Why offloading Motorola Mobility to Huawei makes no sense
Even before the deal is finalized the Wall Street Journal is speculating that Google will sell Motorola Mobility (MMI) to Huawei and keep just the patents because it doesn’t want to disrupt the Android ecosystem. The analysts IDC commented that since “Google doesn’t have a hardware background”, they don’t know what to do with Motorola.
The reality is more complex than either of these speculations. In acquiring the patent portfolio, Google is astute enough to realize that in the converged technology world strong hardware and software combination patents are vital. Equally, they understand that this capability needs to be maintained in order to protect the ecosystem going forward, thus acquiring the means to do this. Now it just has to be creatively integrated into the organization in such a way that everyone sees the overriding future benefits.
When looking at Google’s major operating system competitors, Apple has both the hardware and software capability but completely integrated into a closed system; Microsoft with Nokia has an integrated approach as well, even though they are touting an open system. The requirement for hardware and software is without doubt paramount for the future.
Devices beyond smartphones need to be created in order to achieve Eric Schmidt’s (Chairman of Google) objective of connecting the world. While Android in smartphones is growing rapidly, Apple still dominates the tablet space. Concepts such as Google Wallet and Google Glass will need help transferring into the world of commercial production. The acquisition of MMI provides Google with a mechanism for rapidly commercializing technology concepts into simple to use devices.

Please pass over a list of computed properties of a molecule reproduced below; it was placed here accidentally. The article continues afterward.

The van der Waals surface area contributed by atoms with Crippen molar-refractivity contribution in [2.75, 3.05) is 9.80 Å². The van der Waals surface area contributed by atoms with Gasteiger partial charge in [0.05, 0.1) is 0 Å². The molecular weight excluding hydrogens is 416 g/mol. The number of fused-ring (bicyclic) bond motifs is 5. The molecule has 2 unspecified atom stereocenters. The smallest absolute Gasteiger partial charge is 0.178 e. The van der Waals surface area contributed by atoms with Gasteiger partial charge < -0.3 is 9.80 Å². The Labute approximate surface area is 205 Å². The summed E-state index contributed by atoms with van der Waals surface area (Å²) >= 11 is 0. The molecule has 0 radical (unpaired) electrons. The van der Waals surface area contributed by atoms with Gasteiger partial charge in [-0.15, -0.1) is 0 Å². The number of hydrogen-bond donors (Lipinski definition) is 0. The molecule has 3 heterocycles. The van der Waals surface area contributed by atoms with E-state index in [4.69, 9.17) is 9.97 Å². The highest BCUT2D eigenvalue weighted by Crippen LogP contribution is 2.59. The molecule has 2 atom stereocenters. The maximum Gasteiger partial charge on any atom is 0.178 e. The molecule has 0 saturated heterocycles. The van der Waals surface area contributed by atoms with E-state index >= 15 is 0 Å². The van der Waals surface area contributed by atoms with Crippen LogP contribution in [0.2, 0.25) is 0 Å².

Does MMI have too many phone design teams and engineering resources for this scenario? The answer is “probably”. Could elements of this be offloaded and would Huawei be a logical acquirer? The answer is “possibly”. However, the core capability will be retained within Google in order to enable the enhanced technology future that Larry Page, Sergey Brin (co-founders of Google) and Eric Schmidt foresee for the world. This future includes enabling mesh type communications for the emerging world, facilitating the digital living room and creating the autonomous automobile. None of these will be successful without the opportunity and means to integrate hardware, software and creative vision. This is the capability that Google has acquired with MMI.
Article first published as Google & Motorola – Chinese Whispers and Puzzles on Technorati.